Skip to content

Central Bank Watch: Global Rates Going South Soon?


Table of Contents

Investors are showing increased interest in risk assets, while the dollar's value has weakened due to the Federal Reserve's laser-focused focus on rate cuts.

This shift in market sentiment comes after Wednesday's FOMC meeting, where the Fed strongly intended to lower interest rates despite revising growth forecasts upwards.

After the Fed fired up the soft landing story, risk assets, including cryptos, are bid and will likely stay this way until something pops up to disrupt the easing narrative, even at these lofty levels.

According to the analysis of trading patterns since the FOMC, the market is set up for three rate cuts by the end of 2024.

Therefore, despite slightly better revisions to GDP, inflation, and back-year Fed Dot Plots, the dollar was slightly weaker due to the reiteration of three cuts.

A dovish news conference overshadowed the dollar's recovery attempts while Wall Street stocks hit another record high.

Bitcoin rallied further but was still trading well short of its recent peak.

This suggests more gains ahead for cryptos even as the ETF euphoria seems to be vanishing.

"Two critical points in Chair Powell's Q&A session struck a chord with investors. First, many FOMC members expressed concerns about what they called 'seasonal problems' with January's high inflation print, said the chief investment advisor at a large US fund house in New York.

"Additionally, when asked if the favourable job numbers would cause the Fed to postpone a rate decrease, Chair Powell responded negatively. These form the next catalyst for cryptos and risk assets," added the investment advisor.

According to the Fed, recent high inflation figures at the beginning of the year are not part of a new pattern.

Dollar Weakness in Play

If US price data were to weaken, this could mark the beginning of a significant new trend for the dollar.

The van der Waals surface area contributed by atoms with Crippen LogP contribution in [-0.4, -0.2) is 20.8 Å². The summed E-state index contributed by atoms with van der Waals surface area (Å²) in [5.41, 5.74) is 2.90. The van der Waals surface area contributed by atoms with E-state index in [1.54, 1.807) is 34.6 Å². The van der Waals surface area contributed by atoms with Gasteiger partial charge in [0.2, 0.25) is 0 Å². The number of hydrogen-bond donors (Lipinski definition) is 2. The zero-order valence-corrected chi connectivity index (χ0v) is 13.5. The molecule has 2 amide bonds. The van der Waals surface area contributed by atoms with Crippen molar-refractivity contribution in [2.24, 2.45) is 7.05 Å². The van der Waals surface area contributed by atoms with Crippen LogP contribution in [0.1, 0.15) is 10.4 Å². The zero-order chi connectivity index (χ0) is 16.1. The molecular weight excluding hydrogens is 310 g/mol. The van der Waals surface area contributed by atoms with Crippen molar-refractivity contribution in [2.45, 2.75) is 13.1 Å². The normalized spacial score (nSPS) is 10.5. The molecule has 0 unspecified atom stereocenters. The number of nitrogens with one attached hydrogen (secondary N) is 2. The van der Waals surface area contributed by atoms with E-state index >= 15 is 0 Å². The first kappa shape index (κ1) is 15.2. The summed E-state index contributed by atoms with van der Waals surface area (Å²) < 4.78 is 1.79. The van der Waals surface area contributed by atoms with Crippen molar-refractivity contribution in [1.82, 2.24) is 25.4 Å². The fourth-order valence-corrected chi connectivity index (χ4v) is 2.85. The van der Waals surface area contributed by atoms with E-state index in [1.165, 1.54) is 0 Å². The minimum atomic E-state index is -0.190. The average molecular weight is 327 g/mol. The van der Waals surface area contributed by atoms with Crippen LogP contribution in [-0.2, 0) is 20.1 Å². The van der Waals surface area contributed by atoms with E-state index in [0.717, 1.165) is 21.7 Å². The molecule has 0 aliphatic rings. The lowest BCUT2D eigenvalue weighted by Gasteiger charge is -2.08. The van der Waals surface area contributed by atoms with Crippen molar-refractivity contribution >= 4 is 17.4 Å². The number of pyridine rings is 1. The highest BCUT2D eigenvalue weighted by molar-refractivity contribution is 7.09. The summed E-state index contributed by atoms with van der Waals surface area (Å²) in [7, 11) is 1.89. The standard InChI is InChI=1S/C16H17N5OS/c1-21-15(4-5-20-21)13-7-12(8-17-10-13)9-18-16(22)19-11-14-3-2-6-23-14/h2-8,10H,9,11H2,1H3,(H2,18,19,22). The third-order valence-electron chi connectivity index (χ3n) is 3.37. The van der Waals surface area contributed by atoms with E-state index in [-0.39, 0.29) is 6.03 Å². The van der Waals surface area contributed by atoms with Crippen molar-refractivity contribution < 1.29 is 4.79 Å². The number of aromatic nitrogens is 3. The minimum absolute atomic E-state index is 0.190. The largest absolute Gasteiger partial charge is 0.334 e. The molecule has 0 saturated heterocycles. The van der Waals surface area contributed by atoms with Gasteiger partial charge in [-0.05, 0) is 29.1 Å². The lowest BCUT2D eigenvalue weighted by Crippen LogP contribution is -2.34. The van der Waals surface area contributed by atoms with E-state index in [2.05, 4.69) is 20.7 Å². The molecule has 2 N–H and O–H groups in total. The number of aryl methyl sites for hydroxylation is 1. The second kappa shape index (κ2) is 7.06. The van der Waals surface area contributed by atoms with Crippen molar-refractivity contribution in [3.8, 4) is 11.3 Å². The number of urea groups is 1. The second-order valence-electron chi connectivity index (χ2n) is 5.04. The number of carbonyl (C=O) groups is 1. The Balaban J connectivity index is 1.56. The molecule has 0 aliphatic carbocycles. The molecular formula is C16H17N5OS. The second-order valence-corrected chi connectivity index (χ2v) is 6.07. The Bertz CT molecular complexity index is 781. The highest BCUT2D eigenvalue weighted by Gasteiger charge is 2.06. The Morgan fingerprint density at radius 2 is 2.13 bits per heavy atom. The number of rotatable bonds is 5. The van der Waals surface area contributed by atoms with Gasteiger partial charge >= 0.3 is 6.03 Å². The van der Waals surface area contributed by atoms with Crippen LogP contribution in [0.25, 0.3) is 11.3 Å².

As such, a favourable risk environment is likely to maintain a weak position for the dollar.

Bonds were in a good mood on Tuesday, but that changed after the FOMC outcome on Wednesday.

The Fed's dot plot has had an impact. Beyond that, we're still in this inflation pop period that continues to pressure yields higher. It likely won't last, but it's the dominant driver for now.

Consequently, financial markets have responded favourably to the possibility of a soft landing, in which the Fed is inclined to cut rates despite the robust economic situation.

Investors believe this may be the beginning of something significant for asset prices.

"There is a clear bias towards global easing in the year ahead. So, risk assets are the favoured bet even if they appear expensive," said a fund manager at a large investment management firm in London.

"More importantly, the run-up seems to have factored in the global rate cuts. But based on my discussions with other asset managers, there is still a lot of cash sitting on the sidelines that will find its way into stocks and cryptos," added the find manager.

Curve Steepening

Fears of a higher median Fed estimate for 2024 did not materialise, leading to a steepening of the UST curve bullish despite longer dots nudging higher.

Once core PCE reaches a certain temperature, yields will likely remain stable or rise soon.

As expected, the FOMC has remained true to its story and is waiting for further data before cutting rates.

Importantly, while the 2024 dot plot remained unchanged, the median for 2025 had one fewer cut, and ten bps raised the long-term estimate to 2.6%.

The market's reaction caused the 2Y rally to steepen the 2s10s Treasury curve by seven basis points (bps).

In contrast to the small increase in 30-year rates, the 10-year yield closed marginally lower at 4.27%.

With a 21 bps discount compared to as low as 15 bps earlier in the week, the market's estimated chance of a June reduction increased to almost 80%.